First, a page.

I'm sure you are thinking that I should ask for a raise in my next review/anniversary date.  And, I would agree with you, if I believed in doing that or if I had ever had to do that before...I have always been recognized for my efforts and each and every employer, even the evil ones, rewarded me with significant pay raises and bonuses.  I believe an employer that has benefited from my work product and received significant positive results, should recognize it and reward it with an offer of a raise vs. having to ask for one.  It is their responsibility to do so...and when results have exceeded expectations, a bonus should be provided as well...(FYI-most companies give bonuses so they don't have to pay taxes on the revenue.).  So, asking for a raise is really not something I feel I, or any employee should have to do...but, unfortunately, there are business owners that also don’t believe in giving raises, only year end bonuses...they want to be able to give bonuses at the end of the year vs. paying employees at a higher rate...this is very short-sighted...I can appreciate trying to protect the company and the greater good, by ensuring that jobs can be protected if spending is kept to a minimum--that is totally fair.  However, I strongly believe, actually I can attest to the fact that the stress on the employees is far, far greater than any unknown.  Morale suffers, quality of life suffers, and work product suffers.  And, when bonuses are no longer the advantage they once were, they can even become an insult.   Showing employees that they are valuable and are an asset is done through appropriate pay and bonuses are just an added example of how much they are appreciated...the work wouldn't get done without them.  Other perks and “benefits” are just icing on the cake, and are what sets employers apart to attract and retain this talent.  But, I’m digressing…that’s a topic for another day.  For now, it is critical that workers at all levels – C-Suite to Mailroom work and make appropriate wages, pay fair share taxes, and have discretionary income to energize the economy.  Jobs and money are circular.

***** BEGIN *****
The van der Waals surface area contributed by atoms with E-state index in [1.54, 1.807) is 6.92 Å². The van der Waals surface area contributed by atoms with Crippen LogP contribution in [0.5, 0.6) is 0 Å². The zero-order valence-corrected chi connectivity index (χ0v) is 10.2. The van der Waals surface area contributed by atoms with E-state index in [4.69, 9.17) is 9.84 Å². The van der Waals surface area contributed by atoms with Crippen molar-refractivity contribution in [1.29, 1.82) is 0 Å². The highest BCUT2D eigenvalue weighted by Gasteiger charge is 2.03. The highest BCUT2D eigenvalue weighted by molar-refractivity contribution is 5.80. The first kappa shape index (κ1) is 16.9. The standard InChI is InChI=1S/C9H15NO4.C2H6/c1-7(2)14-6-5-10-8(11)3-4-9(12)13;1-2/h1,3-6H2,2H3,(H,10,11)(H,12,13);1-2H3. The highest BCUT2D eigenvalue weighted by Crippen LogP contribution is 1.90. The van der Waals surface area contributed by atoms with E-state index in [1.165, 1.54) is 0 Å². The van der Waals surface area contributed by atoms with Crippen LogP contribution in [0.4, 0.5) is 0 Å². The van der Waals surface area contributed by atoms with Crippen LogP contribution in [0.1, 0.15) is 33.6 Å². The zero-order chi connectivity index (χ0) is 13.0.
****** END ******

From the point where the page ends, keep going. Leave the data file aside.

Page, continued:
So, I know that my situation may not appear to be exactly what the President was talking about, but some of the issues I am dealing with are directly related to the job and economy issues we all are suffering from today.   The President was right, as an American and a worker, we need help now!